Last week, ChatGPT revealed that it was better at being me than I was at being me. Fortunately, so far, it is only part of me where artificial intelligence is better. I had intended to write this weekly column to update you about the need to abolish the capital gains tax. A colleague, who is a fine economist, had been doing work on monetary issues and mentioned to me that by using ChatGPT he was able to improve and speed up his work product. So I decided to give it a try, and I asked ChatGPT to “write a 700-word essay about economist Richard Rahn’s views on taxing capital gains.”

The result was astounding. Within seconds, the computer wrote a very fine essay, correctly presenting my arguments and those of critics, all drawn from the many papers and articles I have written on the topic over more than four decades. I then asked it to write an essay about my work regarding the size of government and economic growth. Again, within seconds, I was presented with an excellent essay — perhaps better and more complete than I could write now — even though it was all based on things I had written over the years.

After experimenting further with ChatGPT, I concluded that it is useful and reasonably accurate in dealing with questions and topics where there are many papers for it to draw from (such as the problem with capital gains taxes or the optimum size of government), and almost useless and not very accurate in dealing with topics that have limited source material, such as the biographies of people who are not famous. Wikipedia is much more useful for such inquiries. Many companies are developing specific-use as well as general-use AI programs and tools, and as a result, AI’s usefulness and accuracy are growing at an exponential rate and probably will continue to do so for years to come.

Elon Musk and others have argued that eventually, AI and robots will be able to do almost all jobs, so increasingly, people will “go to work” only out of the pleasure they get from a job rather than as a financial necessity. We already see this with many affluent people of retirement age, who choose to continue to work because they find it rewarding in a psychological sense rather than the need for added income. It is not that AI is going to make some jobs obsolete in the way the electric light bulb destroyed the business of most candle makers, but AI eventually will destroy almost every job that now exists. New but unknown jobs will emerge — in the same way that thousands of textile mill workers’ jobs disappeared, but many more jobs were created using computer software.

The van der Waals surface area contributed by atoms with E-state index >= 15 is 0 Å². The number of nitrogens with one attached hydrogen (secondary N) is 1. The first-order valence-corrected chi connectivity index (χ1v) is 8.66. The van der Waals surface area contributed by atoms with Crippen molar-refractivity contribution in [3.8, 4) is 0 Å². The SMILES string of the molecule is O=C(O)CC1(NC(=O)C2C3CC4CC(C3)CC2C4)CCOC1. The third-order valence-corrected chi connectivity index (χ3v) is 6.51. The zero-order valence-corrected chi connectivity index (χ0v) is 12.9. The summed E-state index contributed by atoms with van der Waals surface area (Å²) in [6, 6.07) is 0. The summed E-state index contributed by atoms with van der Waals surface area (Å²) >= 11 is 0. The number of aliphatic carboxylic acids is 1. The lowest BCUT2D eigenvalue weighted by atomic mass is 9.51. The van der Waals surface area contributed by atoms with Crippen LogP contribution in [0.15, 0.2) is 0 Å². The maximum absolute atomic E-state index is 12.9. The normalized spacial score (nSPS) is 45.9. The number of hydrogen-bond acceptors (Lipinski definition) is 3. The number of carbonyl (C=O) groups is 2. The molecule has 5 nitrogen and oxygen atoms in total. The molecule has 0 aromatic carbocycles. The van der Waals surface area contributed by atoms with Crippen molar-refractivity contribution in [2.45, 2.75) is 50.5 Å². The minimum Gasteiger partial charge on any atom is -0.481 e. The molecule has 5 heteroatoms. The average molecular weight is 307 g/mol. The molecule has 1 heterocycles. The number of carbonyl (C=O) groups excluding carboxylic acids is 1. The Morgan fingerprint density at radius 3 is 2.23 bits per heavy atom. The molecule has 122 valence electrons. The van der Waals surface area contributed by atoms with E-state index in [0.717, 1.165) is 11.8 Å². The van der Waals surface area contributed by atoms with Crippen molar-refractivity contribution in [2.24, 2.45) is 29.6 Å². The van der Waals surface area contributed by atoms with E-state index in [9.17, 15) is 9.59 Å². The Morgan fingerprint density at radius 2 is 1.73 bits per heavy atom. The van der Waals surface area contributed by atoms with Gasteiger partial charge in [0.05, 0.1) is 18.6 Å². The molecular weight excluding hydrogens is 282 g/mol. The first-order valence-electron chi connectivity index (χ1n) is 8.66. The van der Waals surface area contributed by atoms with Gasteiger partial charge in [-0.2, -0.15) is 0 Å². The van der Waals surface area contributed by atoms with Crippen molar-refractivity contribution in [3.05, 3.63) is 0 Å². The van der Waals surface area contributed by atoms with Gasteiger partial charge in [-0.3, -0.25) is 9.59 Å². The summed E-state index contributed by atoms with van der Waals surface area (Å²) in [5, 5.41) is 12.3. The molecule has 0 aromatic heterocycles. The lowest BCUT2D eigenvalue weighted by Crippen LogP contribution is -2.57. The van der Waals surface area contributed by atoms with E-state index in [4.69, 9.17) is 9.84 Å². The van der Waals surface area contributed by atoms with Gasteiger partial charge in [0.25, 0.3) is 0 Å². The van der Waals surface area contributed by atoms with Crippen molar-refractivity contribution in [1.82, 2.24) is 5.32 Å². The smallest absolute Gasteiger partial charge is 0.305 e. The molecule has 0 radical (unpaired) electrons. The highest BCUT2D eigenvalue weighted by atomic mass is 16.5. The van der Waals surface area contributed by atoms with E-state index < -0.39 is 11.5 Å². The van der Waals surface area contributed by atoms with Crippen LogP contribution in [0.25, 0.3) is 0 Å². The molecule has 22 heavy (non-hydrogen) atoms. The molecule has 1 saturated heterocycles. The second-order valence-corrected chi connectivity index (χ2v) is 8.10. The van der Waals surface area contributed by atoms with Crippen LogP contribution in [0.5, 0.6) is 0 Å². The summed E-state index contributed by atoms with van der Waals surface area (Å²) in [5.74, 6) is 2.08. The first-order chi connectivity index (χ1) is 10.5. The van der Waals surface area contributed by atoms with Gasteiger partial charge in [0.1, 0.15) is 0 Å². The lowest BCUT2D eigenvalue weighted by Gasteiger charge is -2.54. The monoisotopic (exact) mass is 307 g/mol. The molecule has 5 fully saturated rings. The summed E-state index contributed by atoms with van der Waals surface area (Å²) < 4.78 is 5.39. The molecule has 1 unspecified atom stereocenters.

The AI explosion has been causing me to rethink what I have been doing. I have been writing this weekly column for more than 20 years because I enjoy expressing my opinions on economics, politics, history, foreign policy and science to a broader audience. In total, I have written perhaps a couple of thousand published academic and other papers, opinion columns, essays, etc., in my professional lifetime.

Many of the things we do in life are the results of unplanned opportunities or accidents. Most teenagers give some thought as to the future they would like to have — being a star athlete, scientist or whatever. Some lucky people find a passion early on (such as medicine) that is financially rewarding and keeps them intellectually stimulated well into their later years. Others flounder around for years, never finding a comfortable role. And some of us go through life always looking for new challenges and willing to take risks.

As one who has had a variety of careers (in academia, government, public policy, international economic development, building new businesses, etc.) — and who has the luxury of deciding what new course to take, including doing nothing, rather than have someone else tell me “technology has made you obsolete” — I have decided to take some time to rethink what I want to do and how best to make a contribution.

• Richard W. Rahn is chairman of the Institute for Global Economic Growth and MCon LLC.

© Copyright 2024 The Washington Times, LLC.